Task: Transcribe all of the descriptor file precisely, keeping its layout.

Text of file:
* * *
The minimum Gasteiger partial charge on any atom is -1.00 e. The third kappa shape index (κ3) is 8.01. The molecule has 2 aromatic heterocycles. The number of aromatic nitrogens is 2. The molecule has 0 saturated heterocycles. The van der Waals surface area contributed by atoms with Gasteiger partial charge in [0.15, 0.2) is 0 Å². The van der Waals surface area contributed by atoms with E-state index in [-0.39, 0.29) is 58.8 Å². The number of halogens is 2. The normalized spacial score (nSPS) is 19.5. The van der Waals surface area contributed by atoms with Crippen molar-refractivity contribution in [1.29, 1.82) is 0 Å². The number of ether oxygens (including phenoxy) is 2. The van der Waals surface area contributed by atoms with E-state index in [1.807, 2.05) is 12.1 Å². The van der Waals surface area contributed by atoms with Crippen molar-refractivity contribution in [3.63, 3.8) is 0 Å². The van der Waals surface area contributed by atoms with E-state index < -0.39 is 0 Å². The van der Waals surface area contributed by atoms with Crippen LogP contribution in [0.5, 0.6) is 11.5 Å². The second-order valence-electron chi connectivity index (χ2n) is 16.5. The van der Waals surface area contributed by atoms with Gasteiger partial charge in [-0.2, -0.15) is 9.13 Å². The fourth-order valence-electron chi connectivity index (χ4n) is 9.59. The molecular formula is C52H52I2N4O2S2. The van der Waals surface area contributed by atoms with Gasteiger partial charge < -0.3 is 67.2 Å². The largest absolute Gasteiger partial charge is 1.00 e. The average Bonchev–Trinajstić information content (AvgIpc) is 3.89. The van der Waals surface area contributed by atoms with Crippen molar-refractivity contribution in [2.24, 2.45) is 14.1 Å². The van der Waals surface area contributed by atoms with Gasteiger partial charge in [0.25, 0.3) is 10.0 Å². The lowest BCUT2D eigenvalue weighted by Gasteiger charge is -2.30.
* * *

The minimum Gasteiger partial charge on any atom is -1.00 e. The third kappa shape index (κ3) is 8.01. The molecule has 2 aromatic heterocycles. The number of aromatic nitrogens is 2. The molecule has 0 saturated heterocycles. The van der Waals surface area contributed by atoms with Gasteiger partial charge in [0.15, 0.2) is 0 Å². The van der Waals surface area contributed by atoms with E-state index in [-0.39, 0.29) is 58.8 Å². The number of halogens is 2. The normalized spacial score (nSPS) is 19.5. The van der Waals surface area contributed by atoms with Crippen molar-refractivity contribution in [1.29, 1.82) is 0 Å². The number of ether oxygens (including phenoxy) is 2. The van der Waals surface area contributed by atoms with E-state index in [1.807, 2.05) is 12.1 Å². The van der Waals surface area contributed by atoms with Crippen molar-refractivity contribution in [3.63, 3.8) is 0 Å². The van der Waals surface area contributed by atoms with E-state index < -0.39 is 0 Å². The van der Waals surface area contributed by atoms with Crippen LogP contribution in [0.5, 0.6) is 11.5 Å². The second-order valence-electron chi connectivity index (χ2n) is 16.5. The van der Waals surface area contributed by atoms with Gasteiger partial charge in [-0.2, -0.15) is 9.13 Å². The fourth-order valence-electron chi connectivity index (χ4n) is 9.59. The molecular formula is C52H52I2N4O2S2. The van der Waals surface area contributed by atoms with Gasteiger partial charge < -0.3 is 67.2 Å². The largest absolute Gasteiger partial charge is 1.00 e. The average Bonchev–Trinajstić information content (AvgIpc) is 3.89. The van der Waals surface area contributed by atoms with Crippen molar-refractivity contribution in [2.24, 2.45) is 14.1 Å². The van der Waals surface area contributed by atoms with Gasteiger partial charge in [0.25, 0.3) is 10.0 Å². The lowest BCUT2D eigenvalue weighted by Gasteiger charge is -2.30.